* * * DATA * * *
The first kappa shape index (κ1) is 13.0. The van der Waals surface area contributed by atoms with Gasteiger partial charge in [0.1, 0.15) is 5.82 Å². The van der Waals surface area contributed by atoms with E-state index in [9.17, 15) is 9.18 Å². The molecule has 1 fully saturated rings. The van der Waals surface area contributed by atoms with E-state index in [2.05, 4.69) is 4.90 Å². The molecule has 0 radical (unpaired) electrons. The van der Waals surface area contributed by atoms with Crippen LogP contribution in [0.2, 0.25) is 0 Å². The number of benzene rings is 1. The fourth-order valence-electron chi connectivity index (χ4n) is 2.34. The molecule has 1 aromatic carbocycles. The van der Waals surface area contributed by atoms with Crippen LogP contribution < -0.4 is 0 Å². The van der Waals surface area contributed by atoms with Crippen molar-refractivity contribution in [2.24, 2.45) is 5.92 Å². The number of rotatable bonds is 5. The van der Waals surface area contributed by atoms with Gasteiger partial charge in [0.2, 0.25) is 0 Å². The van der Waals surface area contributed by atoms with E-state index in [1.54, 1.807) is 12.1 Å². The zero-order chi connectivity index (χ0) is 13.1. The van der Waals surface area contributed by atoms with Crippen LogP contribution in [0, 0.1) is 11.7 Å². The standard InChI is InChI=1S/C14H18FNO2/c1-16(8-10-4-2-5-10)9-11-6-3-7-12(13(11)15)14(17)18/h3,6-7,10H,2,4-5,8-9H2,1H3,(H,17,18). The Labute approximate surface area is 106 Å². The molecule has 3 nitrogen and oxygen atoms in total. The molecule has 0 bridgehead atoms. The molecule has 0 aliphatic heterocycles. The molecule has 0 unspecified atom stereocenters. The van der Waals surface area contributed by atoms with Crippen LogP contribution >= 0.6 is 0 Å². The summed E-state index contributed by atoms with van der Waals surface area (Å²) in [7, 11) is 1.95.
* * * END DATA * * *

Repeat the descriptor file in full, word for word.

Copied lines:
The first kappa shape index (κ1) is 13.0. The van der Waals surface area contributed by atoms with Gasteiger partial charge in [0.1, 0.15) is 5.82 Å². The van der Waals surface area contributed by atoms with E-state index in [9.17, 15) is 9.18 Å². The molecule has 1 fully saturated rings. The van der Waals surface area contributed by atoms with E-state index in [2.05, 4.69) is 4.90 Å². The molecule has 0 radical (unpaired) electrons. The van der Waals surface area contributed by atoms with Crippen LogP contribution in [0.2, 0.25) is 0 Å². The number of benzene rings is 1. The fourth-order valence-electron chi connectivity index (χ4n) is 2.34. The molecule has 1 aromatic carbocycles. The van der Waals surface area contributed by atoms with Crippen LogP contribution < -0.4 is 0 Å². The van der Waals surface area contributed by atoms with Crippen molar-refractivity contribution in [2.24, 2.45) is 5.92 Å². The number of rotatable bonds is 5. The van der Waals surface area contributed by atoms with Gasteiger partial charge in [0.2, 0.25) is 0 Å². The van der Waals surface area contributed by atoms with E-state index in [1.54, 1.807) is 12.1 Å². The zero-order chi connectivity index (χ0) is 13.1. The van der Waals surface area contributed by atoms with Crippen LogP contribution in [0, 0.1) is 11.7 Å². The standard InChI is InChI=1S/C14H18FNO2/c1-16(8-10-4-2-5-10)9-11-6-3-7-12(13(11)15)14(17)18/h3,6-7,10H,2,4-5,8-9H2,1H3,(H,17,18). The Labute approximate surface area is 106 Å². The molecule has 3 nitrogen and oxygen atoms in total. The molecule has 0 bridgehead atoms. The molecule has 0 aliphatic heterocycles. The molecule has 0 unspecified atom stereocenters. The van der Waals surface area contributed by atoms with Crippen LogP contribution >= 0.6 is 0 Å². The summed E-state index contributed by atoms with van der Waals surface area (Å²) in [7, 11) is 1.95.